I wrote this post yesterday, but had trouble with the photo. Ben continues to do well today although he's already asking when he can get "up" and unfortunately that won't be for six weeks! He still has an epidural infusion which is keeping him pain-free and an IV, which he can't wait to be rid of. He was able to sit in a reclining chair for a while and had some pizza tonight.
He made it
My son Ben had his hip and knee surgery today and I'm very grateful to be on this side of it! Here's a picture of him after he was taken from recovery up to the room he'll be in for a few days.
I wrote about how anxious I was before this surgery and many of you sent kind wishes, prayers and encouragement. Thank you for your support!
Ben was receiving excellent pain medication (an epidural) when I left tonight and he was very mellow and comfortable and enjoying watching movies on his portable DVD player (D'Arcy is staying with him). He has a large cast around his trunk (I call it "armor") and a mix of cast and bandaging on his leg that's huge. It was overwhelming to see him in the recovery room because he was also catheterized, which I didn't expect, and had so many wires and leads. Apparently he got very cold during the surgery so they had him under what looked like a giant inflatable mattress that was heated. When we first came to his bed, we couldn't see his head.
Surprisingly, Ben's biggest concern in recovery was whether he could go downstairs to the playroom to use the computer and what he was having for dinner (unfortunately, nothing but clear fluids!) He's also anxious about when the catheter can come out and when he can go home (hopefully Friday).
The day was challenging early on when Ben's surgery was delayed two hours. It wasn't a big deal for Ben, who was absorbed with video games, but it was hard for us old folks.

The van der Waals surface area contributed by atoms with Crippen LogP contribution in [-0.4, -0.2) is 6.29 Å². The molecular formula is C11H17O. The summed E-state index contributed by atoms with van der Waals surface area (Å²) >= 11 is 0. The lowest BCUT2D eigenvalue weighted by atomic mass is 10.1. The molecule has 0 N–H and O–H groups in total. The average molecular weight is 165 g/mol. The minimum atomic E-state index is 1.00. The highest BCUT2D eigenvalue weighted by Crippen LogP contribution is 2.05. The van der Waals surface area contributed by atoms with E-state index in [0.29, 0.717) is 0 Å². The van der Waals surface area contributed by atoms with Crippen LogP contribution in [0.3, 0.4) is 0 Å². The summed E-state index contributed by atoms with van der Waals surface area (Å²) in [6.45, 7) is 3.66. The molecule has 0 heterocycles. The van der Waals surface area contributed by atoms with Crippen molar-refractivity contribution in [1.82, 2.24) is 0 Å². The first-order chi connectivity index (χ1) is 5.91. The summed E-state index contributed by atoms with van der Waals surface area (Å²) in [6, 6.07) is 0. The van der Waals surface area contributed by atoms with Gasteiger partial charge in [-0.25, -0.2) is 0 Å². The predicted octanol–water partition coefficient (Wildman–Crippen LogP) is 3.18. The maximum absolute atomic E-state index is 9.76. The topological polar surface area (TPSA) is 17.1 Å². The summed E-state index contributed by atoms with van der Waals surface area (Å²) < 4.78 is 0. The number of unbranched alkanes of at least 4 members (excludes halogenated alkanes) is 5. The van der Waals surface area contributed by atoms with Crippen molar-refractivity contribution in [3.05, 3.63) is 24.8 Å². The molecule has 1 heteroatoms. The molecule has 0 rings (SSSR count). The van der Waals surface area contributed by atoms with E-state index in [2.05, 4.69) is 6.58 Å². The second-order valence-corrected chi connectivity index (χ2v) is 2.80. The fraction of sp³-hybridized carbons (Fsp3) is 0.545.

When it was our turn, I accompanied Ben into the operating room to be put to sleep. It was terrifying for both of us. Ben's always gone on his own in the past, but when he had a recent CAT scan, I was allowed to rub his back while he inhaled the anesthetic medication through a mask. I've never been in an OR before and I was taken aback by how massive it was, the imposing lights, the technology, and all of the frightening "materials" laid out waiting. Ben was scared and refused to get out of his wheelchair. We negotiated that I would bring him a surprise when he woke up later. We went to pick him up and transfer him to the bed and the anesthetist accidentally banged his head with her stethoscope. Unlike the CAT scan folks, who took time with Ben and showed him all the equipment first and cheered him on, she pulled the mask out from behind his head without showing it to him. Of course he balked. I tried putting the mask on Ponda Babba, his favourite Star Wars character (wearing the orange jacket in photo above), but the staff weren't patient and placed it on Ben's face. He resisted and it was horrible to force him to inhale while he shook his head and thrashed around. When he passed out we lay him down and I bent over to kiss his cheek and breathed in the foul smell of the anesthetic. They took his hospital clothes off and it was wrenching to leave him lying there so vulnerable.
I wonder why they aren't able to put children to sleep in a "safe" room and then take them to the OR? So much is done to make the rest of the hospital child-friendly, but it's cancelled out by the trauma of the OR.
The operation took about five hours and the surgeon was pleased with how it went. They removed the benign bony growths, called exostoses, and repositioned and realigned the hip that wasn't growing properly because of the mass inside. The doctor was a very caring person and reassured us that things had gone well.
The medical fellow who spoke to us in the waiting room said dozens of exostoses all over Ben's body showed up on the CAT scan. It's possible the ones they removed today will grow back. However, hopefully that won't be in a matter of months, but years.
The nurses in the recovery room and on the unit were professional, skilled and compassionate.
Thank you so much for all of your well wishes. They are truly appreciated!